A colleague at work brought in the new Asian Dub Foundation album on CD today for me to have a listen. This album was one of those albums on the "buy without even listening first" list, but I hadn't got around to buying it yet.
So I stick the CD into my computer and to my surprise it starts installing software and demanding I reboot the computer. This is a Windows machine here at work. I killed the player application it installed and opened my usual CD playing software, but it couldn't actually see the audio CD. That's because this CD isn't actually an audio CD.
In fact, it's a Copy Control "enhanced" CD. This means it's not recognised as an audio CD by computer drives, DVD players, games consoles and the like. Instead it should work on ordinary CD players, but nothing else.
For Windows users, a crappy little player application is included which plays back bad digitised versions of the tracks on the album. The player app is appalling, cutting out at the slightest amount of system load and sounding like a scratched CD. Even worse, the quality of the digitised versions is shitful and of course I won't be able to play the CD on any other platform, such as Linux.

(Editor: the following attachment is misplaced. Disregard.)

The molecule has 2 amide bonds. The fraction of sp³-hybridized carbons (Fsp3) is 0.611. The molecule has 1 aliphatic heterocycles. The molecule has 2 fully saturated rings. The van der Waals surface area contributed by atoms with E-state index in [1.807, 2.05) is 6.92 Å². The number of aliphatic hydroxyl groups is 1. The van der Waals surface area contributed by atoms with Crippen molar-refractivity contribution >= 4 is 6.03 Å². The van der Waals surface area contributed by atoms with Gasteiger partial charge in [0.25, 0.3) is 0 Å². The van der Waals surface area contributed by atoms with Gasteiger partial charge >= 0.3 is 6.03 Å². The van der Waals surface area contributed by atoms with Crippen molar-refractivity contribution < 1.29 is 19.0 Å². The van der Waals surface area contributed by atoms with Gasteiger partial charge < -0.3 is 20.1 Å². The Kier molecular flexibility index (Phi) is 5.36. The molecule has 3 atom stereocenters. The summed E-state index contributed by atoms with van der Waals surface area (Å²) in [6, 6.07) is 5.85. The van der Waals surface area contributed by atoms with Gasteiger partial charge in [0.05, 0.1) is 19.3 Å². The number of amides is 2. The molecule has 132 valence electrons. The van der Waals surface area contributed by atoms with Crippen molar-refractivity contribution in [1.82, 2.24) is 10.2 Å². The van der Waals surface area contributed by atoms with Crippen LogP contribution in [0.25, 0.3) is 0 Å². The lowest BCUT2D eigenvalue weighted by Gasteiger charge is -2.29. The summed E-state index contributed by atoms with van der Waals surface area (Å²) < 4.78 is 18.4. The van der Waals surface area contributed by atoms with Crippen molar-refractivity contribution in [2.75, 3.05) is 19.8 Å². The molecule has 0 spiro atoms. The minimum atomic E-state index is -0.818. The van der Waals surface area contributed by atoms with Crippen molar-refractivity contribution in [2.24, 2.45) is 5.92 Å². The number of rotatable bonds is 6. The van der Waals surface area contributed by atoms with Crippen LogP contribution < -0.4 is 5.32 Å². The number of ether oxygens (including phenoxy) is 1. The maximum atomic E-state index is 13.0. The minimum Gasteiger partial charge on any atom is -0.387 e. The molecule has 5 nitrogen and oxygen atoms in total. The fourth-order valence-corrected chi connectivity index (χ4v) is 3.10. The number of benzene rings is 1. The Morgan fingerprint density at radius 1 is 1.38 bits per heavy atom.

So instead of buying this album which, as I said, is on my list of "must buy" CDs, I'll probably end up downloading it off the net. My that sure is an effective strategy to stop people downloading instead of buying!
About the only thing you can do is, perhaps, buy the CD and return it as faulty because you can't play it. You might have to argue with the clerk, but you have every right to return it. You are entitled to a refund, not just an exchange, if the goods are not fit for purpose, at least in Australia. More information is available at the Campaign for Digital Rights.